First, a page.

Under the CLS system, settlement of the two currency legs is carried out simultaneously on a payment-versus-payment (PVP) basis. Each participant holds an account for the two traded currencies at CLS, and the transfer of the two currencies is made on the two parties' accounts simultaneously only if the payer of each currency has sufficient funds or foreign-currency collateral for settlement in their accounts (Chart 2). Transfer of funds between CLS and its participants takes place on their accounts at the central banks, currency by currency. CLS deals with seventeen eligible currencies, and the CLS settlement process takes place during a five-hour window corresponding to the morning hours in Europe, early evening in Japan, and very early morning in the United States, respectively.
CLS has played a critical role throughout the recent financial crisis. On an average day, CLS settles 3 to 4 trillion U.S. dollars, which accounts for almost 60 percent of the foreign exchange settlements worldwide.1 While the value further surged immediately following the failure of Lehman Brothers, CLS completed settlement of the significant amounts of payments in a stable manner.
The effective functioning of CLS was particularly important because, over the course of the recent global financial crisis, the functioning of the U.S. dollar funding market was severely impaired and non-U.S. financial institutions, including Japanese and European financial institutions, became increasingly dependent on foreign exchange swaps as a source of U.S. dollar funding. If CLS's PVP mechanism had not existed and financial institutions had confronted foreign exchange settlement risk under the rapid undermining of confidence in the soundness of financial institutions, they would have had much more difficulty in funding U.S. dollars through the foreign exchange swap market. Simultaneous multi-currency settlement in CLS acted as a bulwark to protect against the intensifying shock of the global financial crisis.
A second example is that JGB transactions continued to be settled without serious problems despite the significant shock arising from the failure of Lehman Brothers Japan (LBJ). I will explain the JGB settlement process, focusing on a central counterparty (CCP) called Japan Government Bond Clearing Corporation (JGBCC).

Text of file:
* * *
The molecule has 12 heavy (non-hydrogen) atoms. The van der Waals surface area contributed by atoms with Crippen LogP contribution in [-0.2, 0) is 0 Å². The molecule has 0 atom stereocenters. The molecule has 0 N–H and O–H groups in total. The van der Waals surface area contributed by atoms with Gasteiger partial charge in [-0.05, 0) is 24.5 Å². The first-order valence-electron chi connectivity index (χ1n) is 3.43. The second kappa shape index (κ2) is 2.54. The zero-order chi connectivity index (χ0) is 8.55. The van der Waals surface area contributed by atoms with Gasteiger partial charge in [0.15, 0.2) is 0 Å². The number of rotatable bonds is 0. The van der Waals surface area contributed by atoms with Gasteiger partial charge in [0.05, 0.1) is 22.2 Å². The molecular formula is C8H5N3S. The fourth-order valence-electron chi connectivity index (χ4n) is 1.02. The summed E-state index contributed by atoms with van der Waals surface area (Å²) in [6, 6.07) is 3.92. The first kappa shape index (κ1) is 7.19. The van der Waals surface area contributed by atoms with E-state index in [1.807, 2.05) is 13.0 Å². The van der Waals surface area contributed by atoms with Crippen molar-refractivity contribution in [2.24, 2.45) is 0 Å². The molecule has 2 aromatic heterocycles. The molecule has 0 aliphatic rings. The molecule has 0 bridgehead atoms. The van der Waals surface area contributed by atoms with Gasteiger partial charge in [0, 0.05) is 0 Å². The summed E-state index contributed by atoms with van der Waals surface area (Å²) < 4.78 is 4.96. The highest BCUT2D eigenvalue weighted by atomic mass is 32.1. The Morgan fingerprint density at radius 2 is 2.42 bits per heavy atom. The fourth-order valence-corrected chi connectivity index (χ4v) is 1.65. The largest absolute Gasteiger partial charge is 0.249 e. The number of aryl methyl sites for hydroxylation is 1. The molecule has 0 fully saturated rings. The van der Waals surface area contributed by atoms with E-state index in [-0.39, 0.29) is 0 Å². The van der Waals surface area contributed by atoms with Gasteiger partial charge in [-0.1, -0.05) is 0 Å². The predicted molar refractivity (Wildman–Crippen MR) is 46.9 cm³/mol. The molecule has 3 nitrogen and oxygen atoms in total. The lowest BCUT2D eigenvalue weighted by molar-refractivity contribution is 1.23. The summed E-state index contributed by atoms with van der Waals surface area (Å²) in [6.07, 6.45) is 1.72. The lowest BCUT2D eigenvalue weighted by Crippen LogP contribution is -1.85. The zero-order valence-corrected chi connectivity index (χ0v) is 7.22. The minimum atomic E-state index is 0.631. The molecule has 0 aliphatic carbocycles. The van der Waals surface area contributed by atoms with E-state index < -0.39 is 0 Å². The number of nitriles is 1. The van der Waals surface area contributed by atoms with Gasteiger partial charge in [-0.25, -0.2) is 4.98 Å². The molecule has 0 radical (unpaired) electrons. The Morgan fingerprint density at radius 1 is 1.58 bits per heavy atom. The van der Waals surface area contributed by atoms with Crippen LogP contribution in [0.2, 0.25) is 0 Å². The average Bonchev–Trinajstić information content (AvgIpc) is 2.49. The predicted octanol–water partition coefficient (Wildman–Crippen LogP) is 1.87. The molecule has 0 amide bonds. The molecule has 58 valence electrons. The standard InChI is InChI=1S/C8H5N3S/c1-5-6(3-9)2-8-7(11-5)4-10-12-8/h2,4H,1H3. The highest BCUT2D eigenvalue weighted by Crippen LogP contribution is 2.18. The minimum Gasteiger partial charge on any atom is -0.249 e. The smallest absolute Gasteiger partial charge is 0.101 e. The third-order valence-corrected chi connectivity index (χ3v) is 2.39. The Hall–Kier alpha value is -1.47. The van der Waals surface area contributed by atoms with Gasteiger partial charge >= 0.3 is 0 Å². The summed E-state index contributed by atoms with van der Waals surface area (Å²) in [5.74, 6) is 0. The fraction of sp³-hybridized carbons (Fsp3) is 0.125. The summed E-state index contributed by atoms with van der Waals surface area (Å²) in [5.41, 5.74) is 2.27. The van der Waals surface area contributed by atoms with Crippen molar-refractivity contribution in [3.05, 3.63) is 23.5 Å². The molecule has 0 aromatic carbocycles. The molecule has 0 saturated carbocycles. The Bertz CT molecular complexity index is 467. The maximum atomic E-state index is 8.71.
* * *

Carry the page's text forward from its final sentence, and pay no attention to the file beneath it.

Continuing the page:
A CCP replaces a bilateral contract between parties with two contracts between the CCP and the individual party. Thus, the CCP becomes a buyer to every seller and a seller to every buyer. This brings two benefits. First, the CCP offsets a large number of obligations and claims across the participants, thereby reducing the amount of securities and cash needed for settlement. For example, in September 2009, an average of 35 trillion yen worth of JGB transactions was submitted to the JGBCC every day, but this came to a net 9 trillion yen or a quarter of the amount of the original transactions.2
Second, in the event of a participant's default, a CCP guarantees performance of delivery and payment obligations to other participants (Chart 3). In such an event, the CCP becomes unable to receive securities from the participant in default, which would result in the failure of delivery to other participants on the settlement day, the so-called "settlement fails." It would immediately attempt to purchase securities from the market and therefore resolve settlement fails.3 For payment obligations, the CCP borrows funds to make payments to other participants as scheduled. It repays funds by liquidating the securities that were originally intended for delivery to the participant in default.
A CCP cannot function well without appropriate risk management measures. A CCP needs to be equipped with contingency liquidity funding arrangements to continue the performance of payment obligations. Moreover, it needs to have adequate financial resources and loss-sharing arrangements among the participants, so as to be prepared for potential losses arising from the closing-out of a defaulter's outstanding positions.
JGBCC and other CCPs in Japan have been working to strengthen risk management measures. Thanks to these continuous efforts, the existing risk management controls have proved effective and the operations of CCPs have been ensured during the recent financial crisis. With LBJ's default, JGBCC had to fund significant amounts of liquidity very quickly. Nevertheless, it managed to raise funds from external sources using the existing liquidity arrangements. In addition, while JGBCC and other CCPs suffered losses from the closing-out of LBJ's outstanding positions, those losses were fully covered by collateral that LBJ provided.4